Learning curve

Teaching ELLs: Keeping the old while learning the new

Alice Wong works with her 1st-graders.Jonathan FickiesAlice Wong works with her 1st-graders. Wong’s students work independently on literacy skills. Jonathan FickiesWong’s students work independently on literacy skills. In 1993, when I was a student at PS 101 in Forest Hills, Queens, a new student arrived at school. She had moved to the United States from Serbia, and for the first few months of the school year we saw little of her because she was initially placed in a special classroom for students whose home language was not English.

Fifteen years later, in 2008, just a few miles away at another school in Queens, I was teaching reading to newcomer students of my own. Although the school had grouped together these “beginner ELLs,” as we called them, in this one classroom, I was teaching them alongside native English speakers and was permitted to make few accommodations for them in the curriculum. When I asked our literacy coach if I might borrow a few lessons from our 1st-grade reading program to use with my 2nd-graders, the answer was a flat no. “We’re not going to dumb anything down for them,” I was told.

Like a great many facets of education, our approach to educating English language learners has changed course throughout the years. In the early 1900s, the New York Board of Education segregated new English speakers in what were called “steamer” classes with the intent of teaching oral English skills. Students in steamer classes were strongly discouraged from speaking in their native languages.

Today, the pendulum has largely swung in the other direction. Each year, the Department of Education adds dozens of new bilingual and dual language programs, and state Commissioner’s Regulations governing the education of English language learners now promote integrated instruction.

But it can be challenging to find a happy medium in which English language learners are encouraged to preserve and draw from their native language abilities while being nurtured in their burgeoning English skills and educated alongside their native English-speaking peers. Without the right school program to meet their needs, these students can end up like my 5th-grade classmate, segregated from her peers, or my 2nd-grade students, struggling to master grade-level reading without accommodation.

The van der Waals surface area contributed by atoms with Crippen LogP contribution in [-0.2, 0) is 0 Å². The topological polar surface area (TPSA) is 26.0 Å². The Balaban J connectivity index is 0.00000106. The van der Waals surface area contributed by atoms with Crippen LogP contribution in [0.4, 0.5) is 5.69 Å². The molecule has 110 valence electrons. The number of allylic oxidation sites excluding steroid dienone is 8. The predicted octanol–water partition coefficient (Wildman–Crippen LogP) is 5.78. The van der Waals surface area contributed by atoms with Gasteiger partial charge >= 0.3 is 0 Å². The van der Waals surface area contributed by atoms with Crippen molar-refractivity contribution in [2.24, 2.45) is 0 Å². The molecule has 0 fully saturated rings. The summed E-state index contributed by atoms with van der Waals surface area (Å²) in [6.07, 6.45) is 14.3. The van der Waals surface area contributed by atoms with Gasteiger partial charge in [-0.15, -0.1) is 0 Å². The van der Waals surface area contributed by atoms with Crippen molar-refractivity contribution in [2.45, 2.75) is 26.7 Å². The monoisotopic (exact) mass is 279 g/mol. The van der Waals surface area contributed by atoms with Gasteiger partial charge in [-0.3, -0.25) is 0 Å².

Educators at PS 66 in Richmond Hill, Queens, where nearly a quarter of the school’s 524 students receive English as a New Language services, are striving to find that balance. Chapter Leader Marygrace O’Gara describes her school as “truly a melting pot” and her prekindergarten classroom as “a United Nations.”

“It used to be about assimilating, and it’s not that way anymore,” says O’Gara, who has been a teacher at the school for 22 years. “People want to be able to keep their identity, which is important. We have to have the resources to be able to reach those children.”

At PS 66, supporting English language learners begins at the front door. The school’s three out-of-classroom English as a new language teachers provide support to parents taking surveys in their home language on the day they register. These teachers also facilitate parent workshops and encourage regular and open communication with immigrant parents, even if it means jumping extra hurdles like translating school documents into Arabic on short notice.

An entering English language learner is frequently paired with a “buddy” student who speaks the same native language and can help the new student make the transition from the home language to English. Buddies also help the new students acclimatize to the new culture.

“At the beginning, we want to provide as many scaffolds as possible and then gradually remove them without the student even noticing,” says ENL teacher Lisa Strippoli. “So the students might go from not speaking at all to speaking to their buddies to speaking out loud in class.”

Newcomers start out receiving direct English language instruction in small groups through thematic units — such as vocabulary for school, weather and holidays — but they also participate in regular content-area lessons. The school’s reading curriculum, the McGraw-Hill Wonders program, includes a special track for ENL students that mirrors the regular curriculum.

 ENL teachers at PS 66 have worked to establish common academic themes for all classes because, says Strippoli, “we’re all language teachers.” Teachers in all grades use the same writing strategy, for example, so that it becomes familiar over time. Classrooms with English language learners make use of similar labels and anchor charts so students who are pulled out for ENL services know what to look for when they return. Curriculum maps and pacing calendars are shared on Google documents that all teachers and service providers can access.

The school’s teachers also say the attitude of the staff goes a long way toward helping English language learners feel at home.

“It’s an amazing feeling when they come in with no language and then have the confidence to speak in full sentences,” says ENL teacher Katie Borowy, also a Special Education Teacher Support Services provider. “We make a big deal of their success.”

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